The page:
Friday, September 30, 2011

Shana Tova

Just a quick post for this morning - I want to share with you all the wonderful food we had for Rosh Hashanah.  I know that one thing that can be scary as you consider making this transition is wondering what will you do on holidays.  Are you going to have to give up your traditions or feel like you are missing out?  I am here to show you that the answer is absolutely NO.  The holiday foods you know and love can easily become part of the vegan lifestyle.

More importantly, I discovered this year how much additional joy the vegan lifestyle brings to the holidays.  The Jewish new year is already filled with joy; how wonderful to make it even more so.  I know that many people may start this journey for health reasons, as I did, but it has been interesting to see how my compassion for animals has grown over time, and how that has become a bigger and bigger factor.  This Rosh Hashanah I was interested to see how happy it made me to have a celebratory meal that did not rely on any animal products.  It feels like a true celebration of life and of the bounty of the world, with no inconsistencies in those thoughts present on my plate.  What a wonderful feeling.

So what did I have on my plate?  Let me show you.

1. Kugel!  What is a Jewish holiday meal without kugel?

I used the recipe over at VegKitchen, making a couple small alterations.  I chopped the apple instead of grating it (because I'm lazy :) ), and I used silken tofu.  It set quite nicely after cooling, but I think I would use flatter noodles next time to hold things together a little bit better.  But oh my god YUM.  Absolutely exquisitely delicious, and exactly like any kugel I have had previously in my non-vegan life.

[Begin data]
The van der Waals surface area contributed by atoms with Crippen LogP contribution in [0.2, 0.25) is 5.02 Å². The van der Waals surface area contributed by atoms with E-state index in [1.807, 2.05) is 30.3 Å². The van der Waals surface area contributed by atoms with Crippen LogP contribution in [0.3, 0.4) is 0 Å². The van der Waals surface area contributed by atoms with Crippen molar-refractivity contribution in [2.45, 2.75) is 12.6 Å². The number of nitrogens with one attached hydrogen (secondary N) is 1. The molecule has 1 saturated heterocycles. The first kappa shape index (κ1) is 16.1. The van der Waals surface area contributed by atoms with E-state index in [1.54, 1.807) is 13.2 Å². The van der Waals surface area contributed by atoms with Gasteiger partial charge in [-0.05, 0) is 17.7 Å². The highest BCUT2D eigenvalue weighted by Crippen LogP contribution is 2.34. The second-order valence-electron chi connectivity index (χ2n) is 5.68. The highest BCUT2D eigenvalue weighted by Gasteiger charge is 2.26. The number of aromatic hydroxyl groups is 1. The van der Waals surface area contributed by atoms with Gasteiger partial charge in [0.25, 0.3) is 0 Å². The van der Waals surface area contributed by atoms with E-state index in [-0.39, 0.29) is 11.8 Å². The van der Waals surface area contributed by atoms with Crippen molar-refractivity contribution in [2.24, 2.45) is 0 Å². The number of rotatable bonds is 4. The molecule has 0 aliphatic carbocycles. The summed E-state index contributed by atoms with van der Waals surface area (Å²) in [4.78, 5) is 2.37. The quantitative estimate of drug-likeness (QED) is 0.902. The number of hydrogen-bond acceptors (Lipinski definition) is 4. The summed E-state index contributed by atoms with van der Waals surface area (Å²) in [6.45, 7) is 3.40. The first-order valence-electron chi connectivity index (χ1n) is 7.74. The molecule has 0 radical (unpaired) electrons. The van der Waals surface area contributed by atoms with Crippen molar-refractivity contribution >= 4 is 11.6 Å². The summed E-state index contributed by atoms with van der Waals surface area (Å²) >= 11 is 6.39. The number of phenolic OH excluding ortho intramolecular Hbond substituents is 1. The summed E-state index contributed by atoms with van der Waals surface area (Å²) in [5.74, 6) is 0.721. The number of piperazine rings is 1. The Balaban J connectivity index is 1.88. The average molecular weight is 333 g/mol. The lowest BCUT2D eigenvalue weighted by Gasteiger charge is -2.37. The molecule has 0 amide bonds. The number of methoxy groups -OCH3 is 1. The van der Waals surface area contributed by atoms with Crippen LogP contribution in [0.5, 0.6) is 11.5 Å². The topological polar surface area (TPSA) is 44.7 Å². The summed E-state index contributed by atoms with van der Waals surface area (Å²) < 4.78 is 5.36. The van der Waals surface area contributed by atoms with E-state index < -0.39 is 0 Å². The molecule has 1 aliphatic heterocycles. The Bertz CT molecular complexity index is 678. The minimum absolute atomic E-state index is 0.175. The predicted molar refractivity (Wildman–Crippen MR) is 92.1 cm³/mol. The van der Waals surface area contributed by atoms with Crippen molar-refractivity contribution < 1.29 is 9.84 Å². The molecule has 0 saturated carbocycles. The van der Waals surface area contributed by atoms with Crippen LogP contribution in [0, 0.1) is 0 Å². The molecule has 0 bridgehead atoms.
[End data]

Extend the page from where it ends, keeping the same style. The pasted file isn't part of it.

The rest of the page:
2. Tzimmes

This one we just made up.  :)  Apples, sweet potatoes, figs, pineapple (leftover from the kugel!), figs, and some wine, put in a pot and simmered together for a while.  Think of any great combination of fall fruits and veggies, and you will probably come up with a delicious tzimmes.  We served ours over Israeli couscous.

3. Not-honey cake

I've never been a huge honey cake fan, but when I found this recipe over at VegKitchen as well, it seemed like experimenting needed to happen.  And look how pretty!  Tastes exactly like honey cake too.  How wonderful.  It was perfect when it came out of the oven - the next day it was a teeny bit drier than I would like, and falls apart a bit.  So I may try to add a bit more moisture the next time, and probably a flax egg for a little binder.

4. We also had Gardein chik'n filets with my mother's traditional apricot sauce, a beautiful salad of greens, pomegranate seeds, orange pieces, walnuts, and balsamic dressing, a beans and apple casserole, and an exquisite fruit tart, but I didn't manage pictures of any of those!  But more ideas for you.  :)  The fruit tart I must replicate soon - phyllo dough spread with apricot jelly, topped with blueberries, raspberries, strawberries, and a sprinkling of pistachio nuts, and baked.  Amazing.

It's a new year!  A perfect time to give a new lifestyle a shot if you are still exploring this option, or to add some new recipes to the mix if you are already happily on this path.  And if you have other holiday meals I would love to hear them in the comments.  Because really, who can't use more awesome food on the Jewish holidays?  :)

Shana Tova!


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